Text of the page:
The traditional way to divide up gymnastics teams into groups for practice is by level and there is certainly merit in this method when it comes to compulsory coaching. It is probably easier to have all the same compulsory level together when it comes to teaching the compulsory routines.
Compared With Their Own Age
This however gives a false view of the actual abilities of the gymnastics team members, both to them and to the coach. A 12 year old Level 6 may look magnificent in comparison to 8 and 9 year olds in the Level 6 group, but would fade in status in a group of all 14 year olds with some Elites.
A True View
Grouping by age gives you and the gymnast a true view of their abilities in relation to others of their own age and maturity. A good gymnast of any age is going to work to be or become competitive with the others in their group.
Stack Your Age Groups
Grouping like this also allows for easier decisions about which Level the team and to some degree the gymnasts will be most successful at. If they are unable to beat the best gymnasts at one Level, they may be winners for themselves or the team at a lower Level.
Gymnasts Work Out Best with Their Own Age Group
It should already be apparent to you that moving gymnasts up well above their age group or level is a dangerous experiment. There are social issues and gymnasts will compare themselves to the other gymnasts in their group without taking into account their age and this may give them negative feedback, they don’t deserve.
Gymnast Always Dropout If They Are Placed in Too Old or Too High a Group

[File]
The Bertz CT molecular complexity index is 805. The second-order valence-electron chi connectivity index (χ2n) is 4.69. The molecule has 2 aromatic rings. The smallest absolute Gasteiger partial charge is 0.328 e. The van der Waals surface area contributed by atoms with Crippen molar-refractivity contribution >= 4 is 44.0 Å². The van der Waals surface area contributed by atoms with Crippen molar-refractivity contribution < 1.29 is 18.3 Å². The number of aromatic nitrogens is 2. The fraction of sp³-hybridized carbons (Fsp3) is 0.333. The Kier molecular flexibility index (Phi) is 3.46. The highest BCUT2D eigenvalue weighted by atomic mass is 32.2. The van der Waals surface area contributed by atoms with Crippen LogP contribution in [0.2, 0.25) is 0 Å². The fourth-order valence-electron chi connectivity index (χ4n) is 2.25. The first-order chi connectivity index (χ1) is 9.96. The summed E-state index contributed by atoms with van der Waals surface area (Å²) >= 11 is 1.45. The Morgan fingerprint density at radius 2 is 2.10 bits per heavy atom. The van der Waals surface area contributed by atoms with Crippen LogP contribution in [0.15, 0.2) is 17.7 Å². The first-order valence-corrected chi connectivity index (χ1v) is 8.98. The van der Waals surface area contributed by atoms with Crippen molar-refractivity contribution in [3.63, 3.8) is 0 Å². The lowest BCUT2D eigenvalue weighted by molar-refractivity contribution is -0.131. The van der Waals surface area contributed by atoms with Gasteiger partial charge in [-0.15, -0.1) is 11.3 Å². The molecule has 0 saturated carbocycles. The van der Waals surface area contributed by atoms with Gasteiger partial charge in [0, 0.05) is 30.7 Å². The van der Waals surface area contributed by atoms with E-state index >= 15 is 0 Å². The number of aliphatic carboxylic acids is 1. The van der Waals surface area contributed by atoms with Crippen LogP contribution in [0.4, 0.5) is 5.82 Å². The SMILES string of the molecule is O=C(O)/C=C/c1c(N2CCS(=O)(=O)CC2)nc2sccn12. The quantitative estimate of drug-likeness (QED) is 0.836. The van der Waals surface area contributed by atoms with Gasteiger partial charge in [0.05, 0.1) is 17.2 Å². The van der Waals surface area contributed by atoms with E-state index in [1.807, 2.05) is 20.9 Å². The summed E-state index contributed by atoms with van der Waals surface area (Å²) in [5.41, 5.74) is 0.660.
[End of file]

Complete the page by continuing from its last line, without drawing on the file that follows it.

Even in regular gymnastics classes, it is true that moving up gymnasts above the Level and age group they naturally fall into results in dropouts almost 100% of the time. This is a most foolhardy thing to do with above average.
A Full Team Contingent
Ideally, it would be nice to have 7 – 10 of each age group. Tryouts or traveling team tryouts each year would involve picking the best of each age group and Level.
Steady Team Performance
Grouping this way ensures steadier team performance over the years. If certain age groups become depleted by attrition, more intense recruiting for gymnasts of that age from the general gymnastics population can occur. This also helps stabilize finances for the team.
There may be a more harsh natural selection process with this system on older lower level gymnasts. It may be more unlikely to end up with teenage Compulsory gymnasts. It seems equally likely that gymnasts would try harder to keep up with others their age and perhaps perform at their peak. Older gymnasts may very well feel more comfortable practicing with their peers even if they are not at as high a level, instead of working with much younger gymnasts.
A Steady Supply of High Level Gymnasts
Assuming your program and coaching is capable of producing Elites, your team should have a steady supply of National level and Elite Level gymnasts every year as some of the gymnasts in an age group will have reached those levels every year.
Help Prevent Burn-Out
This system should also tend to minimize burning out gymnasts too early by putting too much pressure on or practicing too much at too early an age.
It may be necessary to group gymnasts in two year or three year age spans if insufficient coaches or coaches of insufficient quality are available. Because of attrition, it may be especially necessary at the older age group levels. This larger age grouping should be done considering, above all, maturity levels.
Two Year Groupings
Three Year Groupings
Build a Large Program
This system may not be suitable for all gyms, especially those with only one or two team coaches, but it has some advantages and should certainly be considered for any large Elite development oriented program.
2 Responses to Division of Gymnastics Team for Practice